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Ichthyophthirius multifiliis (White Spot) Infections in Fish

Ruth Francis-Floyd, Roy Yanong, and Deborah Pouder

Ichthyophthirius multifiliis is a relatively large, single-celled ciliated protozoan that causes “Ich” or “white spot disease.” This disease is a major problem to freshwater aquarists and commercial fish producers worldwide. All species of freshwater fish are considered susceptible, and the parasite has been found in all areas of the world in both cultured and wild fish. Although large, these parasites do require a microscope to confirm them as a cause of the characteristic white spots that are often seen on the skin and fins of infected fish (Figure 1). The disease is highly contagious and spreads rapidly from one fish to another without the need for additional hosts (direct life cycle). Although outbreaks may occur at any time, they often appear when water temperatures are changing more rapidly. In the spring, when water temperatures are increasing, the Ich life cycle proceeds more quickly in warmer temperatures; conversely, in the fall and winter, decreases in fish immune function will also favor infection. The disease is particularly severe when fish are crowded. While many protozoans reproduce by simple division (one parasite “splits” into two), a single Ich organism can multiply into hundreds of new parasites in one generation, making early detection and treatment of this parasite crucial. The organism is unusual in that it is an obligate parasite, which means that it cannot survive unless live fish are present. Ich is capable of causing massive mortality within a short period of time. An outbreak of Ichis a true emergency situation and requires immediate treatment; if left untreated, this disease may result in 100% mortality.

A clown loach showing the characteristic small white spots on the skin and fins which are typical of s severe Ich infection.
Figure 1. A clown loach showing the characteristic small white spots on the skin and fins which are typical of s severe Ich infection.
Credit: R Yanong, UF/IFAS

Life Cycle

Although Ichthyophthirius multifiliis has a direct life cycle (i.e., it reproduces without a need for another animal species host) (Figure 2), the life cycle is complex and has three distinct life stages: 1) the on-fish, feeding trophont (Figure 3); 2) the environmental, reproducing tomont (Figure 4); and 3) the infective, fish-seeking theront (see Figure 5). The trophont invades and encysts between the thin outer layers (epithelium) of the fish host’s skin and gills to feed on those tissues (Figure 6). Because it is covered by the fish’s epithelial tissue and mucus, the adult parasite, or trophont stage, is protected from chemical treatment. Once the trophont is mature, it stops feeding, leaves the fish, and becomes a tomont. The tomont quickly secretes a gelatinous-walled outer cyst (Figure 4) that allows it to stick to surfaces in the environment. Some references consider the tomont to be the stage that leaves the fish, becoming a tomocyst after it settles and forms a cyst, but for purposes of EDIS we will use the more traditional life cycle as described in Figure 2. The tomont begins to divide quickly up to 10 times, forming as many as 1024 new “daughter” parasites (tomites) within a single cyst (Figure 4). This can occur in 18 – 24 hours at warmer water temperatures (23°C/74°F). The gelatinous wall of the tomont cyst protects it and the daughter tomites from chemical treatment. The tomites begin to develop and become theronts within the tomont cyst. Following a period of days (warm water temperatures) or weeks (cool water temperatures), the theronts bore out of the tomont cyst and become free-swimming, infective parasites in search of a fish host. These infective theronts must find a live fish to complete the parasite’s life cycle. This free-swimming phase is unprotected and, therefore, highly susceptible to chemicals. Treatment protocols should be designed to target this theront stage.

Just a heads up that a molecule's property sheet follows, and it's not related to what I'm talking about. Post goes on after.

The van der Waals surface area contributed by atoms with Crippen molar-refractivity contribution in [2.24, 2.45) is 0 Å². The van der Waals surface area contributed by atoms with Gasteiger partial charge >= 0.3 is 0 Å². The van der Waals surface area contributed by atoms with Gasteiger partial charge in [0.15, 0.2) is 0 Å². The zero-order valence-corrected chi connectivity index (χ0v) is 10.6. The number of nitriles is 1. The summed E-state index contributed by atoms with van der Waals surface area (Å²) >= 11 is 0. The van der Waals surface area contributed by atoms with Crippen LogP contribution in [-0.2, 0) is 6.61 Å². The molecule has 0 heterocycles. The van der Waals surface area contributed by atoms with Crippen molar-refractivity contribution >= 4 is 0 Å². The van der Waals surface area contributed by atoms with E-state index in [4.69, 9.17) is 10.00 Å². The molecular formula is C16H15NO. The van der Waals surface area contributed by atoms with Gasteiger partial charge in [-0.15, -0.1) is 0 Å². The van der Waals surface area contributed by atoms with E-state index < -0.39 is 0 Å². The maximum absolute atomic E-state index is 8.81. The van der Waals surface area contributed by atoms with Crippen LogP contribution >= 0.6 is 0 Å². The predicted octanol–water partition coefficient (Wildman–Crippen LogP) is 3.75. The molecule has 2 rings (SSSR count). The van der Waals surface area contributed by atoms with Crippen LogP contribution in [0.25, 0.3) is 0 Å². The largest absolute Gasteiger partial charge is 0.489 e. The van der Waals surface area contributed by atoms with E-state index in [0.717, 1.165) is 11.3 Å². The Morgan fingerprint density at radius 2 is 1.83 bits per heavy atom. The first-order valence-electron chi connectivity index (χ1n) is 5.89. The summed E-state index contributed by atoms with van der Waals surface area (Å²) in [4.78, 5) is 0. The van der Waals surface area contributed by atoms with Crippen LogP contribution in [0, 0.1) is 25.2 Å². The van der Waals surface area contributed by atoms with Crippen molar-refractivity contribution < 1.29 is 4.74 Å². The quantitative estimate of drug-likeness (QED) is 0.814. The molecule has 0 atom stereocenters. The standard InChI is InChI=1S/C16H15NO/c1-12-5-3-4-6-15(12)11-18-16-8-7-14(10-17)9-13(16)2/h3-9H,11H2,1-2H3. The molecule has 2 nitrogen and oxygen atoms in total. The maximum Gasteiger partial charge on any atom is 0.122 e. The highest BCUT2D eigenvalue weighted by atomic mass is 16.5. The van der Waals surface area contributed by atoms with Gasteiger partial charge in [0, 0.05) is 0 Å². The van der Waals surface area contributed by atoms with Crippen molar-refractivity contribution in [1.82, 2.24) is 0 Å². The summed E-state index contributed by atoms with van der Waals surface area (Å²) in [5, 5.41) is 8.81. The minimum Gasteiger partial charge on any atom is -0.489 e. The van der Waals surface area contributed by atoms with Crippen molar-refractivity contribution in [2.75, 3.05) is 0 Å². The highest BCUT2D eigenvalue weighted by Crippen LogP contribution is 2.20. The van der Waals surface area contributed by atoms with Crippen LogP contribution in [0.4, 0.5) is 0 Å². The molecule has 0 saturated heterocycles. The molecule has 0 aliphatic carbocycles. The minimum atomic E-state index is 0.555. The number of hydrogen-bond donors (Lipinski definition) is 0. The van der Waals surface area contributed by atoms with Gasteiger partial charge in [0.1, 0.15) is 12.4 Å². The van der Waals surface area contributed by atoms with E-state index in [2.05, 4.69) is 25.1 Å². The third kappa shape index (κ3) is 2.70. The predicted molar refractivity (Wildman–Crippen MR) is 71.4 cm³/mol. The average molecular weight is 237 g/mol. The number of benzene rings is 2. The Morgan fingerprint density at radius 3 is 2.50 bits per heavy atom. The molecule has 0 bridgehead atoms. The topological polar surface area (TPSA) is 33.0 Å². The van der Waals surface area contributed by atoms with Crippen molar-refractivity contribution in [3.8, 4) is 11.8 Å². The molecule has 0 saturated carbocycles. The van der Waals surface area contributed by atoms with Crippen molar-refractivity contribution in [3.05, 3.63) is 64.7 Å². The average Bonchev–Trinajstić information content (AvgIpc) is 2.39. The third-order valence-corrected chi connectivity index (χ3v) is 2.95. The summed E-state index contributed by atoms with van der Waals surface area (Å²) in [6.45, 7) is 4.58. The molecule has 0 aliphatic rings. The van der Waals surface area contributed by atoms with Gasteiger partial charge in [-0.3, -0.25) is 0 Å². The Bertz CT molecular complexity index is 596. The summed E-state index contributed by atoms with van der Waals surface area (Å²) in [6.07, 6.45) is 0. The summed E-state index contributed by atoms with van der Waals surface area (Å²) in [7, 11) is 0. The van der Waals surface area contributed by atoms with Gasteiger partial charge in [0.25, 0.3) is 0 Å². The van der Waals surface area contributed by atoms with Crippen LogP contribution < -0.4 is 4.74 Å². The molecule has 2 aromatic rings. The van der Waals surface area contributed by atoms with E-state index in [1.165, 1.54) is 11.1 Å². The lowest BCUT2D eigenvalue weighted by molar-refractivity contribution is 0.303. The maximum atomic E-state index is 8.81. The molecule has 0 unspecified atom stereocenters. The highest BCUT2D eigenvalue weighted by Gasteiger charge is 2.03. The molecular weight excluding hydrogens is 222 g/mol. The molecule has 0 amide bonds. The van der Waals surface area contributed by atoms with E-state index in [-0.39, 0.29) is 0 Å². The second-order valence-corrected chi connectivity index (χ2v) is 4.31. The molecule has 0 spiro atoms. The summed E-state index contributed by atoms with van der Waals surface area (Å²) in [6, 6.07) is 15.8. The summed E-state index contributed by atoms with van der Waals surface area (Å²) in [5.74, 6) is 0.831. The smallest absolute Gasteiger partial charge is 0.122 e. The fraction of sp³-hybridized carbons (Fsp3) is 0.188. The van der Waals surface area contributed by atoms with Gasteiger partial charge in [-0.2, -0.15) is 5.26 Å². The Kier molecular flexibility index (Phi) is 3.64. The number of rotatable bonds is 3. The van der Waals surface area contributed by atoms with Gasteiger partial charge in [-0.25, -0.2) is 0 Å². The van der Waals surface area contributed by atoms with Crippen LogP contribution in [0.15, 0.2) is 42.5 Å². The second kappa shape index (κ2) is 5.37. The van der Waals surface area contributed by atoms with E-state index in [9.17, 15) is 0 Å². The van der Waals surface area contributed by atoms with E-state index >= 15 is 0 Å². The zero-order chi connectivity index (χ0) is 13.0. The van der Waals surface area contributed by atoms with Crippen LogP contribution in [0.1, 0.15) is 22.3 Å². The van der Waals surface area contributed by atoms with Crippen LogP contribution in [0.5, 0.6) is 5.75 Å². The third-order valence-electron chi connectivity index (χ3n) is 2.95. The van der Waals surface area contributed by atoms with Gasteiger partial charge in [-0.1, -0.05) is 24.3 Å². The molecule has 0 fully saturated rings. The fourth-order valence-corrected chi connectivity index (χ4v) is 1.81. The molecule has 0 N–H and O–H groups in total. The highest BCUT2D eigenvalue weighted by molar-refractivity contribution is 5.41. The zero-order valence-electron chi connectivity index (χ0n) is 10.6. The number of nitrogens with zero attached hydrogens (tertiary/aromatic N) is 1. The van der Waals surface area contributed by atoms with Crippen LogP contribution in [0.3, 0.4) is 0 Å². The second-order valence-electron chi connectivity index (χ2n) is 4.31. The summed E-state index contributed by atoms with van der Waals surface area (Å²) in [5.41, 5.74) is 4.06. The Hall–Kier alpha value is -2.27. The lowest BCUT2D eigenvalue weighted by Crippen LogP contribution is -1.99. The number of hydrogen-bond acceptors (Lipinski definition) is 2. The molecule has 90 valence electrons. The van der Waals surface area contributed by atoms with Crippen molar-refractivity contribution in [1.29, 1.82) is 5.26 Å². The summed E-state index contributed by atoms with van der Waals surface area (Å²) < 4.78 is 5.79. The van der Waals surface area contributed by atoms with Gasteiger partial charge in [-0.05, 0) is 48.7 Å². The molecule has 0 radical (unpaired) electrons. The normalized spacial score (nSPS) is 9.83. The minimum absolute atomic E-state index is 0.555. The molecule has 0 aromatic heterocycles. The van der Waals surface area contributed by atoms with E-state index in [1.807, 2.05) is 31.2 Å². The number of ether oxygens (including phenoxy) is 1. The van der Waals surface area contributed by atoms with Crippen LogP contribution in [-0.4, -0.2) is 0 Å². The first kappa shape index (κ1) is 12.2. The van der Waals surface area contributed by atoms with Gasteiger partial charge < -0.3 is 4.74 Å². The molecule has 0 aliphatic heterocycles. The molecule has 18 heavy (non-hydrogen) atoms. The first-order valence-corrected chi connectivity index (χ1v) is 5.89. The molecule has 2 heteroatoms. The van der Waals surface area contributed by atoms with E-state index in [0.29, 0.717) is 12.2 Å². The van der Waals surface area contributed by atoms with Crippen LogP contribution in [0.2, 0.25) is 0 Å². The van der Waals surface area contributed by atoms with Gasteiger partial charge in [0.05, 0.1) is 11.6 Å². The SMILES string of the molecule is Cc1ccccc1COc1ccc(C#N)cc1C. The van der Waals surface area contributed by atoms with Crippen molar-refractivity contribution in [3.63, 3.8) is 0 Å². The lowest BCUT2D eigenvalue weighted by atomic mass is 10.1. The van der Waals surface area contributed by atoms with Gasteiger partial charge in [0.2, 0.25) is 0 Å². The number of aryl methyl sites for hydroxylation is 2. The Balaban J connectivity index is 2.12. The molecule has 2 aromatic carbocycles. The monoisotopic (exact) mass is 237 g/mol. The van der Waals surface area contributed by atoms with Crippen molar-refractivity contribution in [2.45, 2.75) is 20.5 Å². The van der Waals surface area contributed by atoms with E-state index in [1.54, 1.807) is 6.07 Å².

Life cycle of Ich. The life stages are shown as (A) adult feeding trophont (on fish) with horseshoe-shaped nucleus; (B) Tomites reproducing inside the tomont; (C) infective theronts searching for new fish host.
Figure 2. Life cycle of Ich. The life stages are shown as (A) adult feeding trophont (on fish) with horseshoe-shaped nucleus; (B) Tomites reproducing inside the tomont; (C) infective theronts searching for new fish host.
Credit: UF/IFAS


"Ich" trophont—feeding stage found on fish.
Figure 3. "Ich" trophont—feeding stage found on fish.
Credit: D. Pouder, UF/IFAS


Ich tomont containing tomites and surrounded by gelatinous cyst.
Figure 4. Ich tomont containing tomites and surrounded by gelatinous cyst.